Mexican Elections

Mexican Elections

Theme: The preliminary results indicate Felipe Calderon of the National Action Party has won Mexico’s presidential election by an extremely narrow margin. However, Andrés Manuel López Obrador of the Party of Democratic Revolution (PRD) said there had been inconsistencies in the voting returns.

Summary: Mexico is on edge after the tightest of presidential outcomes. At 11:00 pm on Sunday July 2, Luis Carlos Ugalde –president of the Federal Electoral Institute (IFE)– reported the race too close to call and asked the candidates not to claim victory. Minutes later, Andrés Manuel López Obrador (AMLO) of the Party of the Democratic Revolution (PRD) proclaimed himself the winner by 500,000 votes. Shortly thereafter, Felipe Calderón of the National Action Party (PAN) also claimed the mantle of victory, citing quick counts and preliminary results (PREP) which gave him a scarce one-point advantage over AMLO. Soon thereafter, the PAN’s margin fell to 0.6 when IFE included in the PREP some 2.6 million ballots with “inconsistencies,” which López Obrador had denounced as “disappeared.” On July 5, all 300 district councils –the regional electoral districts– started reviewing the tally sheets attached to130,488 boxes (paquetes electorales) containing the ballots of nearly 42 million Mexicans.

By Thursday afternoon, the tally-sheet review had concluded, and Ugalde announced a Calderón lead of 0.58 percentage point, or 243,934 votes over AMLO. Though congratulated by the U.S. president and the prime ministers of Canada and Spain, Calderón is not yet president-elect. In Mexico, no results are official until the Federal Electoral Tribunal (TEPJF, popularly known as Trife) certifies the election, which must happen no later than September 6. In 2000, IFE announced Vicente Fox’s six-point advantage over Francisco Labastida of the Institutional Revolutionary Party (PRI) late on election night. While also unofficial until Trife’s certification, the margin then was truly insurmountable.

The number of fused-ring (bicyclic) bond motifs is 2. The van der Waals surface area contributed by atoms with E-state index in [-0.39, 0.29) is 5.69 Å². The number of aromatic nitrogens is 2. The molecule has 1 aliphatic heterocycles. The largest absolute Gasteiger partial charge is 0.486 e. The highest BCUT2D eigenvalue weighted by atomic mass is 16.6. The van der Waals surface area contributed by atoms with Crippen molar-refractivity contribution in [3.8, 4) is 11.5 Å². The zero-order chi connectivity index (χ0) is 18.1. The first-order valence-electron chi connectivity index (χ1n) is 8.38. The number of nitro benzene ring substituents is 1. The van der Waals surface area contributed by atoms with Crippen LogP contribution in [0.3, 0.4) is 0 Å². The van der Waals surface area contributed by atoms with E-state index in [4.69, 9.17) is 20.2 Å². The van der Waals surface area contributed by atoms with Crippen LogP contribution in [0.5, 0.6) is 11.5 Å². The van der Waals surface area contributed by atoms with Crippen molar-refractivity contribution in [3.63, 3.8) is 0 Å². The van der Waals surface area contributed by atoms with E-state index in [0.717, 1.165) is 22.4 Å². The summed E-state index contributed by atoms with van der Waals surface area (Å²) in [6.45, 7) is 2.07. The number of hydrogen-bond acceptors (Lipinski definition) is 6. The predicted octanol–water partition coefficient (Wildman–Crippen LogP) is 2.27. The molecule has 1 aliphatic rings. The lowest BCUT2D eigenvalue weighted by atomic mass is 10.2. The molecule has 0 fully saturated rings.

On July 9, the PRD lodged a judicial complaint that alleged a lack of impartiality and objectivity (imparcialidad y objetividad) in the presidential election. Under Mexican law, López Obrador has every right to impugn the election. At issue, however, is his demand to open all the boxes so that votes can be recounted, one by one. Most experts interpret current law to prohibit a complete recount without cause. Three are cited for opening a box:  if it shows evidence of tampering, if its tally sheet is missing, or if the tally sheet does not match the one given to the electoral-council president. Under these criteria, some boxes were opened during the tally-sheet review. Others contend that the law’s conditions for a recount apply only to the electoral process under IFE’s supervision; if so, Trife would have to be convinced to authorize a vote-by-vote recount in those electoral packages where clear evidence is presented to call them into question. More serious still is AMLO’s assertion of an “electoral swindle” (“defraudación electoral”) to rob him of the presidency. The PRD has even conjured up the ghosts of 1988 when brazen fraud deprived leftist Cuauhtémoc Cárdenas of victory. Ahead before a mysterious computer breakdown, Cárdenas ended up “losing” to the PRI’s Carlos Salinas.


A Fraudulent Election?
Irregularities due to human errors –such as accidentally misreading or annulling a ballot– happen in the cleanest of elections. Inconsistencies are certainly magnified when the outcome is as close as Mexico’s on July 2. Ugalde and IFE may well have proceeded within the letter of the law when excluding 2.6 million ballots for the initial preliminary results. All political parties had signed off on the software to produce these results which was programmed to segregate ballots deemed inconsistent at the local polling stations. (The same methodology was used in the 2000 presidential election and the midterm elections of 1997 and 2003.) IFE is certainly guilty of extraordinarily poor judgment in not immediately acknowledging the 2.6 million votes –which had never “disappeared”– as well as not informing the public of their exclusion in the initial PREP. But fraud is another matter entirely.